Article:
3) Finally, men may feel inhibited about talking about their desires at all because they think heterosexual male desire, or its open expression, is inherently dangerous or unacceptable. This is the straight up pathologization thesis. Since this post is already very long and this point is something I'm addressing in the whole of this series, I'll just say that I'm skeptical of the evidence that this is a widespread or serious problem.

8 Comments:

Blogger Clarisse Thorn said...

Subscribing to comments, will probably post one myself at some point.

4:46 PM  
Blogger Hugo Schwyzer said...

"...think the need for an accepting space occurs only in a therapeutic context."

A-flippin'-men.

5:03 PM  
Blogger Clarisse Thorn said...

I'll have more of a response in the future, I think, but in the meantime you might be interested in some of the responses this post is drawing on my current masculinity open thread:
http://clarissethorn.com/blog/2010/10/15/manliness-and-feminism-2-judgment-day/#comment-8632

5:36 PM  
Blogger Stentor said...

Clarisse: Thanks for the link. I really do appreciate you taking the time to comment on my tiny contribution to this debate.

8:50 AM  
Blogger Clarisse Thorn said...

I think you said a lot of interesting things here. I'm not sure if you've been tracking the response in my blog comments, but here's my response to a couple points --

So we don't need new spaces so much as we need men who are in the old spaces in which male desire is discussed -- the locker rooms and the lad mags and so on -- to push back against the prevailing norms of acceptable desire and make more diversity of experience acceptable (all the while being willing to call out those desires and ways of expressing them that we have determined are genuinely unacceptable).

Have you tried doing this yourself? Were you successful? Do you think that most men with serious, well-reasoned critiques of masculine gender identity are going to be successful if they try to articulate them in a locker room? Or are they just going to have the crap beaten out of them?

Since this post is already very long and this point is something I'm addressing in the whole of this series, I'll just say that I'm skeptical of the evidence that this is a widespread or serious problem.

I believe one of my commenters noted that it's not the best style to refuse to engage with the main thesis of whatever you're critiquing. I will add to this that I sympathize with your perspective, because in this statement especially, I hear you saying something that I myself said when I first got into the debates that led to my "creep" article. At first, I insisted that the pathologization problem simply wasn't widespread. I was wrong -- the more I insisted that it wasn't widespread, the more men showed up to tell me about their experience, and the more I started seeing evidence of it.

The reaction to my "creep" article has been particularly stunning. While there have been a lot of responses that really upset me or that co-opted my words to say things that really appall me (as I noted here: [ http://clarissethorn.com/blog/2010/10/15/manliness-and-feminism-2-judgment-day/#comment-8729 ]), there have also been a HUGE number of responses from men who are NOT trying to co-opt what I said to say awful things and who are merely grateful that I said it at all. One man came to an event I ran this week and told me, "I'm going to print out that article and bring it to my therapist."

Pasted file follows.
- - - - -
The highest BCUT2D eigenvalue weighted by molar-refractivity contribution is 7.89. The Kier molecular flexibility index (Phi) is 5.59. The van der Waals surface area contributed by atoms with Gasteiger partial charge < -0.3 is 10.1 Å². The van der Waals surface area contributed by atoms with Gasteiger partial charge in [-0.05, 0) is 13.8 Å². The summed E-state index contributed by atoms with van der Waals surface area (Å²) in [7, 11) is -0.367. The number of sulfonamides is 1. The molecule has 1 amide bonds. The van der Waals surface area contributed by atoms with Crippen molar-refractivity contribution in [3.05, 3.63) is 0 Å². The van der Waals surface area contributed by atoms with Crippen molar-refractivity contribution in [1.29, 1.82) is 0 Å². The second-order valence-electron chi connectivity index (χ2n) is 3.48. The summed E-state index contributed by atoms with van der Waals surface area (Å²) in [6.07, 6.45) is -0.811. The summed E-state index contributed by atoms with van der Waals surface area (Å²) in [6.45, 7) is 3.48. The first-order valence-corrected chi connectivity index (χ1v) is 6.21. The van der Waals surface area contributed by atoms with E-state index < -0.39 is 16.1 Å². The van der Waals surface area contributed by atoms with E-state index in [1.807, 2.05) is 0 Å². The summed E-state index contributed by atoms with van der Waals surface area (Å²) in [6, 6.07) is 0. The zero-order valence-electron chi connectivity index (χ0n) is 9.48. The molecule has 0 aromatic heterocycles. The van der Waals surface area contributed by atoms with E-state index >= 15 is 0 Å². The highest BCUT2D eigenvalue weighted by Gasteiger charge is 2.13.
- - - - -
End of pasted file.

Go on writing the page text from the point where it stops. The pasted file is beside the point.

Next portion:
I have no way of knowing how widespread the pathologization issue is, but it's clear that it's not just one or two guys whining on the Internet. If the question is "how do we talk about it without serious collateral damage in the form of reinforcing reprehensible narratives?", then I'm totally on board with that. But I'm not on board with disappearing it.

1:10 PM  
Blogger Stentor said...

I haven't spent much time in locker rooms and other such spaces where the most damaging narratives about male sexuality are most explicitly reproduced, so I don't have a lot of personal experience putting up resistance there. As to its likely success, I think so much of that depends on the specific conditions (e.g. the culture of that specific locker room and the activist guy's position in its hierarchy) and the nature of the resistance (from just not laughing at the jokes up through a feminist lecture).

On your second point, it was my desire to more carefully review the evidence in places like your and Hugo's comment sections that is the reason I postponed (not "refused to engage with") a detailed critique of the pathologization thesis until Part 3 of this series.

7:36 AM  
Blogger Clarisse Thorn said...

Ok. I'll look forward to the followup, then.

I think the question of *how* to express resistance to the dominant culture, as a man, is a useful and interesting one to engage. I've heard a number of men say things like "Yes, I try to resist this damaging cultural narrative when I can, but it's harder to be effective at it than you think." There's been some discussion of this in my blog comments section, as you've probably noted. I get the impression that most feminist men simply avoid bastions of traditional masculinity, they don't try to reform them. (It's hard to blame them for that. I certainly avoid bastions of traditional femininity.)

11:26 AM  
Blogger Stentor said...

I agree that the "how" question is vital. And you're quite right that feminist-friendly men tend to avoid the bastions of traditional masculinity. Partly that's because we dislike that unfeminist culture and don't want to be complicit in it (especially if we're skeptical of our ability to change it much). But part of it is also that a lot of men get interested in feminism because they're not big on fitting the traditional masculine mold. It would be false and ineffective for me, for example, to start hanging out in locker rooms primarily for the purpose of pushing back against the culture there if working out and sports aren't something I'd have much interest or stake in for their own sake. I'd add, though, that there are some other critical spaces for forming these cultural narratives that are not necessarily "bastions of masculinity." The first one that comes to mind is the family, and I think there are feminist dads out there doing interesting and important work (although again, not me, since I'm not going to have a son just so I can raise him as a feminist).

3:39 PM